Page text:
Man is born broken. He lives by mending. The grace of God is glue. ~Eugene O’Neillfrom Act 4, Scene 1 – The Great God Brown
None of us can “mend” another person’s life, no matter how much the other may need it, no matter how much we may want to do it.
Mending is inner work that everyone must do for him or herself. When we fail to embrace that truth the result is heartbreak for all concerned.
What we can do is walk alongside the people we care about, offering simple companionship and compassion. And if we want to do that, we must save the only life we can save, our own. ~Parker Palmer writing about Mary Oliver’s poem “The Journey”
One day you finally knew what you had to do, and began, though the voices around you kept shouting their bad advice – – – though the whole house began to tremble and you felt the old tug at your ankles. ‘Mend my life!’ each voice cried. But you didn’t stop.
You knew what you had to do, though the wind pried with its stiff fingers at the very foundations – – – though their melancholy was terrible. It was already late enough, and a wild night, and the road full of fallen branches and stones.
But little by little, as you left their voices behind, the stars began to burn through the sheets of clouds, and there was a new voice, which you slowly recognized as your own, that kept you company as you strode deeper and deeper into the world, determined to do the only thing you could do – – – determined to save the only life you could save. ~Mary Oliver “The Journey”
We are born hollering and suddenly alone, already aware of our emptiness from the first breath, each tiny air sac bursting with the air of our fallen world~ air that is never enough.
The rest of our days are spent filling up our empty spaces whether alveoli or stomach or synapses starving for understanding, still hollering in our loneliness and heart broken.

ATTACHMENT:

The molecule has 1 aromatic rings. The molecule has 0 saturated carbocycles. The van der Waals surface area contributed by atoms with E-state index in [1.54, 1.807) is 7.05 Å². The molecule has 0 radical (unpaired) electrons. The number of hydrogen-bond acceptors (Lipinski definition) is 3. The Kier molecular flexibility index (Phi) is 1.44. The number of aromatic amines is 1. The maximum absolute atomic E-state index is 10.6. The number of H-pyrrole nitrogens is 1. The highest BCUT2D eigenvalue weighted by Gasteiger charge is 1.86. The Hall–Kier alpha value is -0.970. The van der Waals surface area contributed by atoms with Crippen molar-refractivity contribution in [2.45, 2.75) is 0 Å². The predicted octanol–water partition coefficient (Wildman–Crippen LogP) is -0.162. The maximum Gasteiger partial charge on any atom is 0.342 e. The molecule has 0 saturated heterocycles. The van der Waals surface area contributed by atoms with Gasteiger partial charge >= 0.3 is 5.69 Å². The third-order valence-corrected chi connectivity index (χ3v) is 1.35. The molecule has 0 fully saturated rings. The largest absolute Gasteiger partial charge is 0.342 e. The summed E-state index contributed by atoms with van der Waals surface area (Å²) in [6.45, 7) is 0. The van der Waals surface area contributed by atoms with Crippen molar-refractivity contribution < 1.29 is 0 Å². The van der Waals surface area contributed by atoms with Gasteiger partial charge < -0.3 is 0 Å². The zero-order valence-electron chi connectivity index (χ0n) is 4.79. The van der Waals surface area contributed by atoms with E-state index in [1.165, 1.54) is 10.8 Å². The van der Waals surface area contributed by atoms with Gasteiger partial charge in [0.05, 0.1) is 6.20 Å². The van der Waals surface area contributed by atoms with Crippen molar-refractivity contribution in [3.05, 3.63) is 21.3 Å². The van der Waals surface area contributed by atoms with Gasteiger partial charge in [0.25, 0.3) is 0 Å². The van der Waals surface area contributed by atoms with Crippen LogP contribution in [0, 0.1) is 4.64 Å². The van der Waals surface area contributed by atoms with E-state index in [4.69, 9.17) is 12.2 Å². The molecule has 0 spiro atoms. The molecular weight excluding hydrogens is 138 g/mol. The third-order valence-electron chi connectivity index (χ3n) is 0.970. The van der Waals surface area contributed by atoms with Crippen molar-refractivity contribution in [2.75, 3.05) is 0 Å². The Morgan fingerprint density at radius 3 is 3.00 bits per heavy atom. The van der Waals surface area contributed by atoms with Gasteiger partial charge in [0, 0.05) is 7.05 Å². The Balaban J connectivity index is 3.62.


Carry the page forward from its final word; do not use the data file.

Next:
So we mend ourselves through our walk with others also broken, we patch up our gaps by knitting the scraggly fragments of lives lived together. We become the crucial glue boiled from gifted Grace, all our holes somehow made holy.
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He loved to ask his mother questions. It was the pleasantest thing for him to ask a question and then to hear what answer his mother would give. Bambi was never surprised that question after question should come into his mind continually and without effort.
Sometimes he felt very sure that his mother was not giving him a complete answer, was intentionally not telling him all she knew. For then there would remain in him such a lively curiosity, such suspicion, mysteriously and joyously flashing through him, such anticipation, that he would become anxious and happy at the same time, and grow silent. ~Felix Salten from Bambi
A Wounded Deer—leaps highest— I’ve heard the Hunter tell— ‘Tis but the Ecstasy of death— And then the Brake is still! ~Emily Dickinson from “165″
My first time ever seated next to my mother in a movie theater, just a skinny four year old girl practically folded up in half by a large padded chair whose seat won’t stay down, bursting with anticipation to see Disney’s Bambi.
Enthralled with so much color, motion, music, songs and fun characters, I am wholly lost in a new world of animated reality when suddenly Bambi’s mother looks up, alarmed, from eating a new clump of spring grass growing in the snow.
My heart leaps with worry. She tells him to run for the thicket, the safest place where she has always kept him warm next to her.
She follows behind, tells him to run faster, not to look back, don’t ever look back.
Then the gun shot hits my belly too.
My stomach twists as he cries out for his mother, pleading for her. I know in my heart she is lost forever, sacrificed for his sake.
I sob as my mother reaches out to me, telling me not to look. I bury my face inside her hug, knowing Bambi is cold and alone with no mother at all.
My mama took me home before the end. I could not bear to watch the rest of the movie for years.
Those cries still echo in my ears every time someone hunts and shoots to kill the innocent.
Now, my own children are grown, they have babies of their own, my mom is gone from this earth, I can even keep the seat from folding me up in a movie theater.